[Show abstract] [Hide abstract] ABSTRACT: Green tea extract (GTE) exerts antioxidative activities in ocular tissues of rats, but high levels of (-)-epigallocatechin gallate (EGCG) can induce oxidative stress. In this study, pharmacokinetics, diurnal variation of oxidative status, antioxidation and transcription factors changes in ocular tissues of rats were investigated. Rats were fed intragastrically with GTE and catechin mixtures containing different amounts of EGCG. Plasma and various ocular tissues were taken for pharmacokinetic analysis, oxidation marker testings and gene expression assays. Effects of EGCG on ocular oxidation status were assessed by 8-isoprostane level and reduced/oxidized glutathione ratio. Oxidation, inflammation and apoptosis regulations in retina were evaluated by real-time polymerase chain reaction. Epicatechin, epigallocatechin and EGCG were dominant in various ocular tissues except vitreous humor, where gallocatechin was predominant. Diurnal variation of oxidative status was found in some compartments. GTE caused oxidative stress increase in the plasma, aqueous humor, vitreous humor, cornea and retina but decrease in the lens and choroid-sclera. Catechins mixture containing half dose of EGCG lowered 8-isoprostane in the retina and lens. GTE treatment induced superoxide dismutase 1 and glutathione peroxidase-3 expressions but suppressed catalase in the retina. Our results reveal pro-oxidation of GTE with high EGCG content to the ocular tissues. Optimal EGCG level is needed for protection.
    Full-text · Article · Sep 2015 · The Journal of nutritional biochemistry
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    • "And so forth, relate the change in HbA1c concentration to an increase in polyphenols intake. In this case, only 7 (Balzer et al., 2008; Curtis et al., 2012; Fenercioglu et al., 2010; Kudolo et al., 2005; Pan et al., 2007; Toolsee et al., 2013; Vinson et al., 2012) of the trial included in the meta-analysis included polyphenol metabolites analysis or antioxidant capacity assay. A dose-response effect between polyphenol and HbA1c was not included in the meta-analysis given the variability of trials. "
    [Show abstract] [Hide abstract] ABSTRACT: Polyphenols have been extensively studied for their antioxidant and anti-inflammatory properties. Recently, their antiglycative actions by oxidative stress modulation have been linked to prevention of diabetes and associated complications. This paper assesses the evidence for polyphenol interventions on glycohaemoglobin (HbA1c) in non-diabetic, pre-diabetic and type 2 diabetes mellitus (T2DM) subjects. A systematic review of polyphenols clinical trials on HbA1c in humans was performed according to the Preferred Reporting Items for Systematic Review and Meta-Analysis. Thirty-six controlled randomized trials with HbA1c values were included. Polyphenols (extracts, supplements, foods), were supplemented (28 mg to 1.5g) for 0.7 to 12 months. Combining all subjects (n=1954, mean baseline HbA1c=7.03%, 53 mmol/mol), polyphenol supplementation significantly (p<0.001) lowered HbA1c% by -0.53±0.12 units (-5.79±0.13 mmol/mol). This reduction was significant (p<0.001) in T2DM subjects, specifically (n=1426, mean baseline HbA1c=7.44%, 58 mmol/mol), with HbA1c% lowered by -0.21±0.04 units (-2.29±0.4 mmol/mol). Polyphenol supplementation had no significant effect (p>0.21) in the non-diabetic (n=258, mean baseline HbA1c=5.47%, 36 mmol/mol) and the pre-diabetic subjects (n=270, mean baseline HbA1c=6.06%, 43 mmol/mol) strata: -0.39±0.27 HbA1c% units (-4.3±0.3 mmol/mol), and -0.38±0.31 units (-4.2±0.31 mmol/mol), respectively. In conclusion, polyphenols can successfully reduce HbA1c in T2DM, without any intervention at glycaemia, and could contribute to the prevention of diabetes complications.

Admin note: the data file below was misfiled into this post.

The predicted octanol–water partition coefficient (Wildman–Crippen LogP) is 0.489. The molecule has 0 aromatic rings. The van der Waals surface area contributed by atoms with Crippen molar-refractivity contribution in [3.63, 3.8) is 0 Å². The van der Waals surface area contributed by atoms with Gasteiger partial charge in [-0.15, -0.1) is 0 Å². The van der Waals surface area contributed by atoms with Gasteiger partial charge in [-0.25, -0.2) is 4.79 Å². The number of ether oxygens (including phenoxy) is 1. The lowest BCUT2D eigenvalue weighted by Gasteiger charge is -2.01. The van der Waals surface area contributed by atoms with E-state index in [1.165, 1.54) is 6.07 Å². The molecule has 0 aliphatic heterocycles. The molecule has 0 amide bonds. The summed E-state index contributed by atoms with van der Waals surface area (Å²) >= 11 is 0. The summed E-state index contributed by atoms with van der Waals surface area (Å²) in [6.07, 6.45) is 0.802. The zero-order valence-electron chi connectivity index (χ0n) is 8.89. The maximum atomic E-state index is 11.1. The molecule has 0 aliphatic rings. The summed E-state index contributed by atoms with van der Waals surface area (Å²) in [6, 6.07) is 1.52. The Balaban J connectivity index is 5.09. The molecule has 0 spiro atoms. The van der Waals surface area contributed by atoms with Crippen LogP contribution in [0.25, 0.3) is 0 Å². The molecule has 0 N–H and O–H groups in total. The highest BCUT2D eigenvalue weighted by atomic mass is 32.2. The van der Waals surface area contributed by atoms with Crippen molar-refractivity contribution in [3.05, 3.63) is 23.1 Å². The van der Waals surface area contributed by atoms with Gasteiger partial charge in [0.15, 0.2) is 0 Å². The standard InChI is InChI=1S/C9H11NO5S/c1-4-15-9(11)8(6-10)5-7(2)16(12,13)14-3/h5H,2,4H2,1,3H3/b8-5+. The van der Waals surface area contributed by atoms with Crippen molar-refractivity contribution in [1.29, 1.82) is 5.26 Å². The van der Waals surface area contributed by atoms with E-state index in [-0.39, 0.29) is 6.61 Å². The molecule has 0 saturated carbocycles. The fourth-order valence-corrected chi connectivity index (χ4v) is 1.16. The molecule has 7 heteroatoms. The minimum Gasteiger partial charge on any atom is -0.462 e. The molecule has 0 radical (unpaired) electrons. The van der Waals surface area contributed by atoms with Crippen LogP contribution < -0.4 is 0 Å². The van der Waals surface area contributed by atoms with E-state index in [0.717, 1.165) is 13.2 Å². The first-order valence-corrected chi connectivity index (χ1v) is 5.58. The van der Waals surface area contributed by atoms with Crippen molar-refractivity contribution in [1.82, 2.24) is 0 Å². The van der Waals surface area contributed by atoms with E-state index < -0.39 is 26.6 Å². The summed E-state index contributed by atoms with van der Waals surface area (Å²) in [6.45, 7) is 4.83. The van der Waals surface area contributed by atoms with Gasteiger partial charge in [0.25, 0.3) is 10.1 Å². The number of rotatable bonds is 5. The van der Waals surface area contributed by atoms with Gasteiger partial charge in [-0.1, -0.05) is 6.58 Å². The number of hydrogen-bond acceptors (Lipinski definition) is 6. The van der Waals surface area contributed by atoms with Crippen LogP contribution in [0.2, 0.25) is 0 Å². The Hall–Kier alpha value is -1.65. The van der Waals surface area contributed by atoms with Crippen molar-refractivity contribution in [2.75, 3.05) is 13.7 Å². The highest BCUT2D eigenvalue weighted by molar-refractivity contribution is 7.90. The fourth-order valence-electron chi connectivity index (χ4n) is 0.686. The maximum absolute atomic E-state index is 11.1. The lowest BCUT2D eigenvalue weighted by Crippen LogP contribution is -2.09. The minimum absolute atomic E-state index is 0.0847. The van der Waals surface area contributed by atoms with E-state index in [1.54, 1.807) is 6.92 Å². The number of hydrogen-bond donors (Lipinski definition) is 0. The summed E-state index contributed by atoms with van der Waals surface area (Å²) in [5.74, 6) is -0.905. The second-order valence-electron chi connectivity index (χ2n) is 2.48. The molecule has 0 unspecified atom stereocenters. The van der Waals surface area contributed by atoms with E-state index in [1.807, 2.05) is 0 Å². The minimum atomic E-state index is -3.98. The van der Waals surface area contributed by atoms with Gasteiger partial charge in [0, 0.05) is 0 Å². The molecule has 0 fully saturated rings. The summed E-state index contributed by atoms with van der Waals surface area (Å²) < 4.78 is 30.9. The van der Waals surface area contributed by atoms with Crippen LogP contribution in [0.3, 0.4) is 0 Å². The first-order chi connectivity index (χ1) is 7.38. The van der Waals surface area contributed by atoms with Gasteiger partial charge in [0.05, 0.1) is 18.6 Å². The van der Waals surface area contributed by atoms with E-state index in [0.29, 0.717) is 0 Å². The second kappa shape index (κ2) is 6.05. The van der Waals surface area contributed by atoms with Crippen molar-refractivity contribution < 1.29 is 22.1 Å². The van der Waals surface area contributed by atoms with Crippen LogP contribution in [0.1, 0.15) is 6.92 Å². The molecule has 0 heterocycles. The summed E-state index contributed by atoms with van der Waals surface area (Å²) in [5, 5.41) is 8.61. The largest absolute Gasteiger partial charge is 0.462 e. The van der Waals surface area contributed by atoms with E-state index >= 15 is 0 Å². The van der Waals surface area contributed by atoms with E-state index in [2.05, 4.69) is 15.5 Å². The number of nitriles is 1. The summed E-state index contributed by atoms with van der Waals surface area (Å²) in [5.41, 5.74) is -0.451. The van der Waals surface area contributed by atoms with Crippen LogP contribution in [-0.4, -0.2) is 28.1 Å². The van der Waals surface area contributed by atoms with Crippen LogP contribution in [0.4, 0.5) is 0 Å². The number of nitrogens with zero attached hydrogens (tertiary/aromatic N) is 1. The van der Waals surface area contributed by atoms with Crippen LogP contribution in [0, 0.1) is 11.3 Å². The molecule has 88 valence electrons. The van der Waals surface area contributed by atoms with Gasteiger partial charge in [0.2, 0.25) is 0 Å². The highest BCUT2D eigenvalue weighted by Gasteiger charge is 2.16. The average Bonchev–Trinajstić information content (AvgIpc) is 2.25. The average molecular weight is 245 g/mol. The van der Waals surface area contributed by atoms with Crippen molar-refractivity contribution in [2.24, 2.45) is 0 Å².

Full-text · Article · Mar 2015 · Proceedings of The Nutrition Society
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    • "Catechins are abundant in less-fermented teas (Henning et al. 2003; Murakami et al. 2006; Myers et al. 2013). It is believed that most of the health benefits, including antioxidant, anti-inflammatory, antiproliferative, antimutagenic, antibacterial and antiviral properties as well as protection against cardiovascular disease, hyperglycaemia , metabolic disorders and some cancers (Dufresne & Farnworth 2001; Gupta et al. 2002; Luczaj & Skrzydlewska 2005; Cabrera et al. 2006; Anandh Babu et al. 2008; Kuriyama 2008; Venables et al. 2008; Butt & Sultan 2009; Meltzer et al. 2009; Schramm 2013; Toolsee et al. 2013; Uchiyama et al. 2013) are due to EGCG. Tea may also reduce the risk of osteoporotic fractures among elderly people (Shen et al. 2013). "
    [Show abstract] [Hide abstract] ABSTRACT: Consumers are very aware of contaminants that could pose potential health hazards. Most people drink tea as an infusion (adding hot water); however, in some countries, including India, China, and Egypt tea is drunk as a decoction (tea and water are boiled together). An infusion usually brings the soluble ingredients into solution; whereas a decoction brings all soluble and non-soluble constituents together. Therefore, a cup of tea may contain various kinds of contaminants. In this review, we focus on green and black tea, because they are most commonly consumed. Our target was to examine the transfer rate of contaminants (pesticides, environmental pollutants, mycotoxins, microorganisms, toxic heavy metals, radioactive isotopes (radionuclides), and plant growth regulators) from tea to infusion/brewing, factors contributing to the transfer potential and contaminants degradation, and residues in or on the spent leaves. We concluded that most contaminants leaching into tea infusion are not detected or are detected at a level lower than the regulatory limits.However, the traditional practice of over-boiling tea leaves should be discouraged, as there may be a chance for more transfer of contaminants from the tea to the brew.
    Full-text · Article · Aug 2014 · Food Additives and Contaminants - Part A Chemistry, Analysis, Control, Exposure and Risk Assessment